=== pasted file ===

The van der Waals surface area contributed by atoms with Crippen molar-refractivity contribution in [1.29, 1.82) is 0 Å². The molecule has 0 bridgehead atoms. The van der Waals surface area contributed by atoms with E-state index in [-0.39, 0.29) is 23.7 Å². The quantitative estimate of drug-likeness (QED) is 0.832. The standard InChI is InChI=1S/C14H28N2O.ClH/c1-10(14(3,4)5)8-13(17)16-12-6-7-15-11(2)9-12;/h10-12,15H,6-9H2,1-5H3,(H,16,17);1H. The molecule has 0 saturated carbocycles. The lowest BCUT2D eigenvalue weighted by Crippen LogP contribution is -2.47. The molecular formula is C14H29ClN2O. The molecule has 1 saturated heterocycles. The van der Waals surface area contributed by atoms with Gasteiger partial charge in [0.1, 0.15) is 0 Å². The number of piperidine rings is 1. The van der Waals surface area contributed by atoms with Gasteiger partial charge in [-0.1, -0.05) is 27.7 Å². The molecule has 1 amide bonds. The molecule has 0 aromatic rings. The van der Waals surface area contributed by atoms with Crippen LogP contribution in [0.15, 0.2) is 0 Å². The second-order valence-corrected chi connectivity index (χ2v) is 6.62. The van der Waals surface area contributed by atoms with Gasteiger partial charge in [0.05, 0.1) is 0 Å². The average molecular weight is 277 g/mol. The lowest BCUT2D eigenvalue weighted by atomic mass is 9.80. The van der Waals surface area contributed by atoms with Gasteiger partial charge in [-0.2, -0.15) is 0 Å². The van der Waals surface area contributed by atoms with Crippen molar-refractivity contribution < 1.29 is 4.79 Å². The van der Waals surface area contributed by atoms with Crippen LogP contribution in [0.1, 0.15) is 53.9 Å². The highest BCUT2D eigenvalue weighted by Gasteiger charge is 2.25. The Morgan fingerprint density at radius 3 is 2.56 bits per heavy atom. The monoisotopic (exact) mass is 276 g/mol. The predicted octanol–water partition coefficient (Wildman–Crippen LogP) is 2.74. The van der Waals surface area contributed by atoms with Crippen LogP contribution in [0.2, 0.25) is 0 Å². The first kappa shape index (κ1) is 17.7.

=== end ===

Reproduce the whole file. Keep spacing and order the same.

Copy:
The van der Waals surface area contributed by atoms with Crippen molar-refractivity contribution in [1.29, 1.82) is 0 Å². The molecule has 0 bridgehead atoms. The van der Waals surface area contributed by atoms with E-state index in [-0.39, 0.29) is 23.7 Å². The quantitative estimate of drug-likeness (QED) is 0.832. The standard InChI is InChI=1S/C14H28N2O.ClH/c1-10(14(3,4)5)8-13(17)16-12-6-7-15-11(2)9-12;/h10-12,15H,6-9H2,1-5H3,(H,16,17);1H. The molecule has 0 saturated carbocycles. The lowest BCUT2D eigenvalue weighted by Crippen LogP contribution is -2.47. The molecular formula is C14H29ClN2O. The molecule has 1 saturated heterocycles. The van der Waals surface area contributed by atoms with Gasteiger partial charge in [0.1, 0.15) is 0 Å². The number of piperidine rings is 1. The van der Waals surface area contributed by atoms with Gasteiger partial charge in [-0.1, -0.05) is 27.7 Å². The molecule has 1 amide bonds. The molecule has 0 aromatic rings. The van der Waals surface area contributed by atoms with Crippen LogP contribution in [0.15, 0.2) is 0 Å². The second-order valence-corrected chi connectivity index (χ2v) is 6.62. The van der Waals surface area contributed by atoms with Gasteiger partial charge in [0.05, 0.1) is 0 Å². The average molecular weight is 277 g/mol. The lowest BCUT2D eigenvalue weighted by atomic mass is 9.80. The van der Waals surface area contributed by atoms with Gasteiger partial charge in [-0.2, -0.15) is 0 Å². The van der Waals surface area contributed by atoms with Crippen molar-refractivity contribution < 1.29 is 4.79 Å². The van der Waals surface area contributed by atoms with Crippen LogP contribution in [0.1, 0.15) is 53.9 Å². The highest BCUT2D eigenvalue weighted by Gasteiger charge is 2.25. The Morgan fingerprint density at radius 3 is 2.56 bits per heavy atom. The monoisotopic (exact) mass is 276 g/mol. The predicted octanol–water partition coefficient (Wildman–Crippen LogP) is 2.74. The van der Waals surface area contributed by atoms with Crippen LogP contribution in [0.2, 0.25) is 0 Å². The first kappa shape index (κ1) is 17.7.